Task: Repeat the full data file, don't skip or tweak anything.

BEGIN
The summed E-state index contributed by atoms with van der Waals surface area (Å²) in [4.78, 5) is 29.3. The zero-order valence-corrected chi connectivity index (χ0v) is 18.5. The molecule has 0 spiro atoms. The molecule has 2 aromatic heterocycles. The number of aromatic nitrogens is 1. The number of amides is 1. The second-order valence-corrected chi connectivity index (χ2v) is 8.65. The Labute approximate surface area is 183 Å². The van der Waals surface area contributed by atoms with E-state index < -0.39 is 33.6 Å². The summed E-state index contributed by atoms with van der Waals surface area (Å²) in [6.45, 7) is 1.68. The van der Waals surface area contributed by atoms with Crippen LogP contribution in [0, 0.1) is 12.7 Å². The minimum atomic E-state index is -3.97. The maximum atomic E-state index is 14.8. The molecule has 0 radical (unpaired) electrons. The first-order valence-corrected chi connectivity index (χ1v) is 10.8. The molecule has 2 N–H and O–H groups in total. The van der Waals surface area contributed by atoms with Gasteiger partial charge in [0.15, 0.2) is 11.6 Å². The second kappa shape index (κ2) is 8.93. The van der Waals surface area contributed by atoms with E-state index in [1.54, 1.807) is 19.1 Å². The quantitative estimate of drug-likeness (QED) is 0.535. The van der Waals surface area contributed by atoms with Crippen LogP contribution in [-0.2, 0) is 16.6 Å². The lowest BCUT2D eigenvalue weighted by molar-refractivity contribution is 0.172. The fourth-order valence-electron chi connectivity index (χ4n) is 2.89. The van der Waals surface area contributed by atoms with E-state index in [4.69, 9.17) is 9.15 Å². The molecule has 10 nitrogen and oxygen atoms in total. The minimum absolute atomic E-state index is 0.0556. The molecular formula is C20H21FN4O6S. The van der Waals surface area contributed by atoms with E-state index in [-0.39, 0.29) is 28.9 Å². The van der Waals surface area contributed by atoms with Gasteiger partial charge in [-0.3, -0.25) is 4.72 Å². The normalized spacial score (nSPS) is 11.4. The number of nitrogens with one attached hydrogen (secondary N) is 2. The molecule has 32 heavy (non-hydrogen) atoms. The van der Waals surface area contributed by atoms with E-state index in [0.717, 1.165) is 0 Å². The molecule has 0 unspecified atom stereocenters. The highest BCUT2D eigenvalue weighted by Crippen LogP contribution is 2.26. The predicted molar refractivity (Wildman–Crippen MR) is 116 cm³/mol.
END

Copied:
The summed E-state index contributed by atoms with van der Waals surface area (Å²) in [4.78, 5) is 29.3. The zero-order valence-corrected chi connectivity index (χ0v) is 18.5. The molecule has 0 spiro atoms. The molecule has 2 aromatic heterocycles. The number of aromatic nitrogens is 1. The number of amides is 1. The second-order valence-corrected chi connectivity index (χ2v) is 8.65. The Labute approximate surface area is 183 Å². The van der Waals surface area contributed by atoms with E-state index < -0.39 is 33.6 Å². The summed E-state index contributed by atoms with van der Waals surface area (Å²) in [6.45, 7) is 1.68. The van der Waals surface area contributed by atoms with Crippen LogP contribution in [0, 0.1) is 12.7 Å². The minimum atomic E-state index is -3.97. The maximum atomic E-state index is 14.8. The molecule has 0 radical (unpaired) electrons. The first-order valence-corrected chi connectivity index (χ1v) is 10.8. The molecule has 2 N–H and O–H groups in total. The van der Waals surface area contributed by atoms with Gasteiger partial charge in [0.15, 0.2) is 11.6 Å². The second kappa shape index (κ2) is 8.93. The van der Waals surface area contributed by atoms with E-state index in [1.54, 1.807) is 19.1 Å². The quantitative estimate of drug-likeness (QED) is 0.535. The van der Waals surface area contributed by atoms with Crippen LogP contribution in [-0.2, 0) is 16.6 Å². The lowest BCUT2D eigenvalue weighted by molar-refractivity contribution is 0.172. The fourth-order valence-electron chi connectivity index (χ4n) is 2.89. The van der Waals surface area contributed by atoms with E-state index in [4.69, 9.17) is 9.15 Å². The molecule has 10 nitrogen and oxygen atoms in total. The minimum absolute atomic E-state index is 0.0556. The molecular formula is C20H21FN4O6S. The van der Waals surface area contributed by atoms with E-state index in [-0.39, 0.29) is 28.9 Å². The van der Waals surface area contributed by atoms with Gasteiger partial charge in [-0.3, -0.25) is 4.72 Å². The normalized spacial score (nSPS) is 11.4. The number of nitrogens with one attached hydrogen (secondary N) is 2. The molecule has 32 heavy (non-hydrogen) atoms. The van der Waals surface area contributed by atoms with E-state index in [0.717, 1.165) is 0 Å². The molecule has 0 unspecified atom stereocenters. The highest BCUT2D eigenvalue weighted by Crippen LogP contribution is 2.26. The predicted molar refractivity (Wildman–Crippen MR) is 116 cm³/mol.